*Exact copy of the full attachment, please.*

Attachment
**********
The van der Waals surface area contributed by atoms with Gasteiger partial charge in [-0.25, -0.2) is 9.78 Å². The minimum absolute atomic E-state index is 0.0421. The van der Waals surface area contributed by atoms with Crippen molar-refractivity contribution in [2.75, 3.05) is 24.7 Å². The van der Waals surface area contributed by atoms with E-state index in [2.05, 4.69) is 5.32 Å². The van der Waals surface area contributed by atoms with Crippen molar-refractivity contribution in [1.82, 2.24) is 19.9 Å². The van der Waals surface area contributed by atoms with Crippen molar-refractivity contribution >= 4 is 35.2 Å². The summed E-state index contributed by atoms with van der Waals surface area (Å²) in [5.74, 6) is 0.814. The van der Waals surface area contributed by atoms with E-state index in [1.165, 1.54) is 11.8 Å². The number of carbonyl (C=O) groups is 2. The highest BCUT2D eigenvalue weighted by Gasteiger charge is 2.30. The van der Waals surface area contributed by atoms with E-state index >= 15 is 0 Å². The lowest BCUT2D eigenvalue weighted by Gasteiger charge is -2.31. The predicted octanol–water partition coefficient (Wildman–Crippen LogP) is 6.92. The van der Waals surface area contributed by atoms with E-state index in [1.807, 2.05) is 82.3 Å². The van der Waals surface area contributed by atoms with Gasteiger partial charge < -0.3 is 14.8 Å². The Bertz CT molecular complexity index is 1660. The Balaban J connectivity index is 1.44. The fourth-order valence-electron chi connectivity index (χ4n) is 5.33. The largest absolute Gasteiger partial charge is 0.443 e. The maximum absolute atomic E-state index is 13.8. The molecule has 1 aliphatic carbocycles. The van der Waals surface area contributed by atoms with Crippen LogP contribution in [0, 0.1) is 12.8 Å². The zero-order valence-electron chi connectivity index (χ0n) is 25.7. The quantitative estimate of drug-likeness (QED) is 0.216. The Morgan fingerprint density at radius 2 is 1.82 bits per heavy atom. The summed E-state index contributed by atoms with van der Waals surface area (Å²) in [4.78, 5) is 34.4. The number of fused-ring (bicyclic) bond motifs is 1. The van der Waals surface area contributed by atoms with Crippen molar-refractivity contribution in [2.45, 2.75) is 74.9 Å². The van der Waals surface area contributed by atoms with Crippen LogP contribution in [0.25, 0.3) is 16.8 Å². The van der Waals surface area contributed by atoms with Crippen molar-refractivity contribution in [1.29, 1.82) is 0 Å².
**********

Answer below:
The van der Waals surface area contributed by atoms with Gasteiger partial charge in [-0.25, -0.2) is 9.78 Å². The minimum absolute atomic E-state index is 0.0421. The van der Waals surface area contributed by atoms with Crippen molar-refractivity contribution in [2.75, 3.05) is 24.7 Å². The van der Waals surface area contributed by atoms with E-state index in [2.05, 4.69) is 5.32 Å². The van der Waals surface area contributed by atoms with Crippen molar-refractivity contribution in [1.82, 2.24) is 19.9 Å². The van der Waals surface area contributed by atoms with Crippen molar-refractivity contribution >= 4 is 35.2 Å². The summed E-state index contributed by atoms with van der Waals surface area (Å²) in [5.74, 6) is 0.814. The van der Waals surface area contributed by atoms with E-state index in [1.165, 1.54) is 11.8 Å². The number of carbonyl (C=O) groups is 2. The highest BCUT2D eigenvalue weighted by Gasteiger charge is 2.30. The van der Waals surface area contributed by atoms with E-state index >= 15 is 0 Å². The lowest BCUT2D eigenvalue weighted by Gasteiger charge is -2.31. The predicted octanol–water partition coefficient (Wildman–Crippen LogP) is 6.92. The van der Waals surface area contributed by atoms with E-state index in [1.807, 2.05) is 82.3 Å². The van der Waals surface area contributed by atoms with Gasteiger partial charge < -0.3 is 14.8 Å². The Bertz CT molecular complexity index is 1660. The Balaban J connectivity index is 1.44. The fourth-order valence-electron chi connectivity index (χ4n) is 5.33. The largest absolute Gasteiger partial charge is 0.443 e. The maximum absolute atomic E-state index is 13.8. The molecule has 1 aliphatic carbocycles. The van der Waals surface area contributed by atoms with Crippen LogP contribution in [0, 0.1) is 12.8 Å². The zero-order valence-electron chi connectivity index (χ0n) is 25.7. The quantitative estimate of drug-likeness (QED) is 0.216. The Morgan fingerprint density at radius 2 is 1.82 bits per heavy atom. The summed E-state index contributed by atoms with van der Waals surface area (Å²) in [4.78, 5) is 34.4. The number of fused-ring (bicyclic) bond motifs is 1. The van der Waals surface area contributed by atoms with Crippen molar-refractivity contribution in [2.45, 2.75) is 74.9 Å². The van der Waals surface area contributed by atoms with Crippen LogP contribution in [0.25, 0.3) is 16.8 Å². The van der Waals surface area contributed by atoms with Crippen molar-refractivity contribution in [1.29, 1.82) is 0 Å².